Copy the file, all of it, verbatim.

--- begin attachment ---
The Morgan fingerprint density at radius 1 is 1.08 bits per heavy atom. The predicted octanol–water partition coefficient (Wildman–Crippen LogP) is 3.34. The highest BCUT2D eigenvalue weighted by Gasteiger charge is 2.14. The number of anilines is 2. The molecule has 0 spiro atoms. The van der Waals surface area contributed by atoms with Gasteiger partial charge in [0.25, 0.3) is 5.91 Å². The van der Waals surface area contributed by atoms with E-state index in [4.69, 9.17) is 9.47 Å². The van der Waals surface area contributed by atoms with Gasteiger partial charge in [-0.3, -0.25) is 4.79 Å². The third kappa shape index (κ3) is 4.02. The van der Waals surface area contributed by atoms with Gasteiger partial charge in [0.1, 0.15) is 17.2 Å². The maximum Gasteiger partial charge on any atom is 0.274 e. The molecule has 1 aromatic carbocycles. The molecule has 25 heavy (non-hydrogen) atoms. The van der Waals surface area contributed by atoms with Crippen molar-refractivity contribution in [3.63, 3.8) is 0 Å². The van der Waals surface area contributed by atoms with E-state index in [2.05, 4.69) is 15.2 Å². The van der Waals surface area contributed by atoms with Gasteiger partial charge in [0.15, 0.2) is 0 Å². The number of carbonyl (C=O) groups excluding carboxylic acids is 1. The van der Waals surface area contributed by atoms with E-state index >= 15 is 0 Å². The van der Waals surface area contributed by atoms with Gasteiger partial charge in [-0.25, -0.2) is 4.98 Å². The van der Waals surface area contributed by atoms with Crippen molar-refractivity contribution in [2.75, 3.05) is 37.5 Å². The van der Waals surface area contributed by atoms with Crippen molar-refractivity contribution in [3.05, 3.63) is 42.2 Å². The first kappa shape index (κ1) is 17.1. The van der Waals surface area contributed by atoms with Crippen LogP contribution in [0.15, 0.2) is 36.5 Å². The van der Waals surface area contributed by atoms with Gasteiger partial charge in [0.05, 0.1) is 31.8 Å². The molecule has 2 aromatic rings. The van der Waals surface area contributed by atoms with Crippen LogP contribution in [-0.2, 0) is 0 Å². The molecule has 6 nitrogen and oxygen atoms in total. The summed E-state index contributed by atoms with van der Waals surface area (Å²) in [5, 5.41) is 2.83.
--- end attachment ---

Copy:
The Morgan fingerprint density at radius 1 is 1.08 bits per heavy atom. The predicted octanol–water partition coefficient (Wildman–Crippen LogP) is 3.34. The highest BCUT2D eigenvalue weighted by Gasteiger charge is 2.14. The number of anilines is 2. The molecule has 0 spiro atoms. The van der Waals surface area contributed by atoms with Gasteiger partial charge in [0.25, 0.3) is 5.91 Å². The van der Waals surface area contributed by atoms with E-state index in [4.69, 9.17) is 9.47 Å². The van der Waals surface area contributed by atoms with Gasteiger partial charge in [-0.3, -0.25) is 4.79 Å². The third kappa shape index (κ3) is 4.02. The van der Waals surface area contributed by atoms with Gasteiger partial charge in [0.1, 0.15) is 17.2 Å². The maximum Gasteiger partial charge on any atom is 0.274 e. The molecule has 1 aromatic carbocycles. The molecule has 25 heavy (non-hydrogen) atoms. The van der Waals surface area contributed by atoms with Crippen molar-refractivity contribution in [3.63, 3.8) is 0 Å². The van der Waals surface area contributed by atoms with E-state index in [2.05, 4.69) is 15.2 Å². The van der Waals surface area contributed by atoms with Gasteiger partial charge in [0.15, 0.2) is 0 Å². The number of carbonyl (C=O) groups excluding carboxylic acids is 1. The van der Waals surface area contributed by atoms with E-state index >= 15 is 0 Å². The van der Waals surface area contributed by atoms with Gasteiger partial charge in [-0.25, -0.2) is 4.98 Å². The van der Waals surface area contributed by atoms with Crippen molar-refractivity contribution in [2.75, 3.05) is 37.5 Å². The van der Waals surface area contributed by atoms with Crippen molar-refractivity contribution in [3.05, 3.63) is 42.2 Å². The first kappa shape index (κ1) is 17.1. The van der Waals surface area contributed by atoms with Crippen LogP contribution in [0.15, 0.2) is 36.5 Å². The van der Waals surface area contributed by atoms with Gasteiger partial charge in [0.05, 0.1) is 31.8 Å². The molecule has 2 aromatic rings. The van der Waals surface area contributed by atoms with Crippen LogP contribution in [-0.2, 0) is 0 Å². The molecule has 6 nitrogen and oxygen atoms in total. The summed E-state index contributed by atoms with van der Waals surface area (Å²) in [5, 5.41) is 2.83.